Ireland's repossession rate is 'uncharacteristically low'
The pace of mortgage arrears has slowed, but the number of home loans in arrears of more than 720 days has risen.
The level of repossessions in the Republic is “uncharacteristically low” but banks should soon be able to “move forward” on tackling problem mortgages, the secretary general of the Department of Finance John Moran said today.
The Public Accounts Committee heard today the Republic has a repossession rate of about 0.25 per cent of home loans, compared to 3 per cent in the UK and up to 5 per cent in the US.
“It’s surprising to us that there are so few repossessions in the system at the moment, given the extent of the crisis,” Mr Moran said.
It would be “typical” to see a greater incidence of repossession, either through voluntary surrender of a home or through the court system, where the economics of paying a mortgage no longer work, he added.
The Central Bank’s latest figures on mortgage arrears, issued this morning, show that more than 23,500 home loans are in arrears of more than 720 days.
The figures show the rate of increase in arrears rose at the slowest pace in three years in the fourth quarter of 2012. The data also show home loans that were less than 90 days in arrears fell by more than 1 per cent, giving rise to fresh optimism that the situation may be easing. Almost 12 per cent of private residential loans were three months behind in payments at the end of December, rising from 11.5 per cent in September. However, the 3.4 per cent quarter on quarter rise was the slowest since 2009.
Mr Moran said a “large range of different options” were needed to solve the problem but noted that a workable system will soon be in place as the Department of Justice moves on closing a legal loophole preventing many repossessions and the new personal insolvency service prepares to launch.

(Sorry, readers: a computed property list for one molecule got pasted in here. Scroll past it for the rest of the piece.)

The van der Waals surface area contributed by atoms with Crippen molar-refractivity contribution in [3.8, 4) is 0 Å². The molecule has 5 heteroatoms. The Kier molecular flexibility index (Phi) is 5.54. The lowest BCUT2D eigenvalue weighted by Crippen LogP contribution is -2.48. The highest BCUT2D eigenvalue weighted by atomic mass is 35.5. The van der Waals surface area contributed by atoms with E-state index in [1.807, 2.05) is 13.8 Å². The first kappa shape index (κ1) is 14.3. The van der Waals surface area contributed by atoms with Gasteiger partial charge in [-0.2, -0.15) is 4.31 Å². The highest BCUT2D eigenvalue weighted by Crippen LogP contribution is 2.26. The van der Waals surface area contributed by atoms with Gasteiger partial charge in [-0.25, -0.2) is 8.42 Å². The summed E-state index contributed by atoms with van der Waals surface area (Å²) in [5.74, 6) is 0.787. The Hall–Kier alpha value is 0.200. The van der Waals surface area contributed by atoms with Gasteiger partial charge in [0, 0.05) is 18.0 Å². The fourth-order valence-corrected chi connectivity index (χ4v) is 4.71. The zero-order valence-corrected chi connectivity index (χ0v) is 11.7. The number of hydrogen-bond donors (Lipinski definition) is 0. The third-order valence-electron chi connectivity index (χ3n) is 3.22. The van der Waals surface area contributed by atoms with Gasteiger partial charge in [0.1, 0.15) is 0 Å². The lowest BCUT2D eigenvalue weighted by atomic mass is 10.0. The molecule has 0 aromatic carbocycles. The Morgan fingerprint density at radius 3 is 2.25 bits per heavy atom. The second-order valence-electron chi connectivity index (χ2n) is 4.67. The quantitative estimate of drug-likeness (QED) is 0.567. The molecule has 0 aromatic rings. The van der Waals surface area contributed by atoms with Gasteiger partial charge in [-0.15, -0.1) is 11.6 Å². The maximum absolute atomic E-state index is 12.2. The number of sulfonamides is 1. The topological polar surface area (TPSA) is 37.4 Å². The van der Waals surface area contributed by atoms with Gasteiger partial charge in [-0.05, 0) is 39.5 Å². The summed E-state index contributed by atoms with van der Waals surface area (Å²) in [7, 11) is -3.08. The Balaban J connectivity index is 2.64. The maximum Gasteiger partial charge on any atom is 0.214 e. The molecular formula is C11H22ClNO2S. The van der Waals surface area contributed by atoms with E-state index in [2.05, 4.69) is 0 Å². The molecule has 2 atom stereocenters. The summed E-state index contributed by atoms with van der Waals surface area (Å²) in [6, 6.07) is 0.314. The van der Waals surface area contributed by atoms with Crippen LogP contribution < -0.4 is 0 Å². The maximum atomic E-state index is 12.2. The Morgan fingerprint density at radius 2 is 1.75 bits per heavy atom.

When asked by Independent TD Shane Ross if a “free for all” in repossessions could be expected, Mr Moran acknowledged that the rate could be expected to rise but noted that “we are starting from a base which is uncharacteristically low”.
“Maybe we will move to those levels,” said Mr Moran, referring to repossession rates in the US and the UK. “We have had as serious a crisis as everybody else.”
He said full information on borrowers in difficulty was still unavailable, thus making predictions on the likely levels of repossessions unreliable.
The Irish Banking Federation (IBF) welcomed the evidence of a continued slowdown in the pace of arrears. But it noted the continued rise in the overall level of arrears.
"This should come as no surprise given the difficult economic conditions faced by a sizeable number of customers. Nor is it unexpected that the number of accounts in long-term arrears over 720 days has increased, as increases in new mortgage arrears in previous periods will be followed some time later by a deterioration in the level of longer-term arrears," the IBF said.
"A considerable challenge lies ahead of course in dealing with the overall stock of arrears and banks are fully committed to that challenge. However, they need the full range of tools to be fully effective which is why urgent action on the Justice Dunne judgment, an immediate review of the Code of Conduct on Mortgage Arrears, modernisation of the legal process in line with other jurisdictions and clear policy support for the prioritisation of secured over unsecured debt are so important."
There is a total of 792,096 private residential mortgage accounts in Ireland with a value of €110.8 billion, with 150,344 residential mortgage accounts for buy-to-let properties worth €31.1 billion.
However, repossessions of properties in arrears were still “unsustainably low”, Davy analysts said. “The most effective measures in dealing with mortgages in arrears, repossession and debt write-downs, remain negligible,” Conal Mac Coille and David McNamara wrote. Legal proceedings were issued on 238 mortgages in the last quarter of the year.